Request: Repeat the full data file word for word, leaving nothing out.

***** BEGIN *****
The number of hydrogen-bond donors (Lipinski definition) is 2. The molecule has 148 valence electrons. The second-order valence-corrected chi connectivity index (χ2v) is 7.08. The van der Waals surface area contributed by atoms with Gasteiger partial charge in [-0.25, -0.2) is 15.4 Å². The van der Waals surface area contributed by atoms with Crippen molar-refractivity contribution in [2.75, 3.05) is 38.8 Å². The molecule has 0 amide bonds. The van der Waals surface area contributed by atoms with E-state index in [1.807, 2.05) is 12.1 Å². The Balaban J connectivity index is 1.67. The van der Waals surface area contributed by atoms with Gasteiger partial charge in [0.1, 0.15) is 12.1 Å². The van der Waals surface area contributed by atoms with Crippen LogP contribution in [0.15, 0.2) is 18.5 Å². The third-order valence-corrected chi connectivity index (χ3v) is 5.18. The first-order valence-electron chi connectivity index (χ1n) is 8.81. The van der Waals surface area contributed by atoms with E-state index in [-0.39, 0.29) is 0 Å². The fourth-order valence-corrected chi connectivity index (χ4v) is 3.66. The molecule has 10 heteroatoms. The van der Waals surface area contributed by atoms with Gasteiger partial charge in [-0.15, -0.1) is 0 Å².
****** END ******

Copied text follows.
The number of hydrogen-bond donors (Lipinski definition) is 2. The molecule has 148 valence electrons. The second-order valence-corrected chi connectivity index (χ2v) is 7.08. The van der Waals surface area contributed by atoms with Gasteiger partial charge in [-0.25, -0.2) is 15.4 Å². The van der Waals surface area contributed by atoms with Crippen molar-refractivity contribution in [2.75, 3.05) is 38.8 Å². The molecule has 0 amide bonds. The van der Waals surface area contributed by atoms with E-state index in [1.807, 2.05) is 12.1 Å². The Balaban J connectivity index is 1.67. The van der Waals surface area contributed by atoms with Gasteiger partial charge in [0.1, 0.15) is 12.1 Å². The van der Waals surface area contributed by atoms with Crippen LogP contribution in [0.15, 0.2) is 18.5 Å². The third-order valence-corrected chi connectivity index (χ3v) is 5.18. The first-order valence-electron chi connectivity index (χ1n) is 8.81. The van der Waals surface area contributed by atoms with E-state index in [-0.39, 0.29) is 0 Å². The fourth-order valence-corrected chi connectivity index (χ4v) is 3.66. The molecule has 10 heteroatoms. The van der Waals surface area contributed by atoms with Gasteiger partial charge in [-0.15, -0.1) is 0 Å².